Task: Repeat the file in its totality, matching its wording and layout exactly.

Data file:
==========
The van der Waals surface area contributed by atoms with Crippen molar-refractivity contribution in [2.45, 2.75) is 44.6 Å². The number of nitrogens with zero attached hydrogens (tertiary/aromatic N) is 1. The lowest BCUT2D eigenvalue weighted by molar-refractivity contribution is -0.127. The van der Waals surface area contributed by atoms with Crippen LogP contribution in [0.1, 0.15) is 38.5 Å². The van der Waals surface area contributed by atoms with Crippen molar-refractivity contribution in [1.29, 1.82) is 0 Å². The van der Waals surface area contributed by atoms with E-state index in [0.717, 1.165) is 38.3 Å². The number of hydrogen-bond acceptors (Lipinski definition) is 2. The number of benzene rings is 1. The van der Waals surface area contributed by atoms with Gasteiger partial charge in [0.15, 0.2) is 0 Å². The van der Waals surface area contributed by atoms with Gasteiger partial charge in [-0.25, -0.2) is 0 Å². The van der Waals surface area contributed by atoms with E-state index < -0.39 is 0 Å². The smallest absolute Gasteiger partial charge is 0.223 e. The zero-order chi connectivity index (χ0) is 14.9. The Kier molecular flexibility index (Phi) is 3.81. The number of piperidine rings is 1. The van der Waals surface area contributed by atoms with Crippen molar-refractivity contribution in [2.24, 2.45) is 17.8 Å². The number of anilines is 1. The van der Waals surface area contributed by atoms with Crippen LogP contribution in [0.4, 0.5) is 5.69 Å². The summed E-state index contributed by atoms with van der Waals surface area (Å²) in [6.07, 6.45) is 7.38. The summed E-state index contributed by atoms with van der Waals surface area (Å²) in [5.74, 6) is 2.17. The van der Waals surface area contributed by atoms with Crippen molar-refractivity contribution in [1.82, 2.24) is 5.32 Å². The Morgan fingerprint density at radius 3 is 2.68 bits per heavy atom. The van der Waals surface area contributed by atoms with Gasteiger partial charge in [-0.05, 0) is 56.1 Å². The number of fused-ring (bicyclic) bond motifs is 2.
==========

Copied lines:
The van der Waals surface area contributed by atoms with Crippen molar-refractivity contribution in [2.45, 2.75) is 44.6 Å². The number of nitrogens with zero attached hydrogens (tertiary/aromatic N) is 1. The lowest BCUT2D eigenvalue weighted by molar-refractivity contribution is -0.127. The van der Waals surface area contributed by atoms with Crippen LogP contribution in [0.1, 0.15) is 38.5 Å². The van der Waals surface area contributed by atoms with Crippen molar-refractivity contribution in [1.29, 1.82) is 0 Å². The van der Waals surface area contributed by atoms with E-state index in [0.717, 1.165) is 38.3 Å². The number of hydrogen-bond acceptors (Lipinski definition) is 2. The number of benzene rings is 1. The van der Waals surface area contributed by atoms with Gasteiger partial charge in [0.15, 0.2) is 0 Å². The van der Waals surface area contributed by atoms with Gasteiger partial charge in [-0.25, -0.2) is 0 Å². The van der Waals surface area contributed by atoms with E-state index < -0.39 is 0 Å². The smallest absolute Gasteiger partial charge is 0.223 e. The zero-order chi connectivity index (χ0) is 14.9. The Kier molecular flexibility index (Phi) is 3.81. The number of piperidine rings is 1. The van der Waals surface area contributed by atoms with Crippen molar-refractivity contribution in [2.24, 2.45) is 17.8 Å². The number of anilines is 1. The van der Waals surface area contributed by atoms with Crippen LogP contribution in [0.4, 0.5) is 5.69 Å². The summed E-state index contributed by atoms with van der Waals surface area (Å²) in [6.07, 6.45) is 7.38. The summed E-state index contributed by atoms with van der Waals surface area (Å²) in [5.74, 6) is 2.17. The van der Waals surface area contributed by atoms with Crippen molar-refractivity contribution in [1.82, 2.24) is 5.32 Å². The Morgan fingerprint density at radius 3 is 2.68 bits per heavy atom. The van der Waals surface area contributed by atoms with Gasteiger partial charge in [-0.05, 0) is 56.1 Å². The number of fused-ring (bicyclic) bond motifs is 2.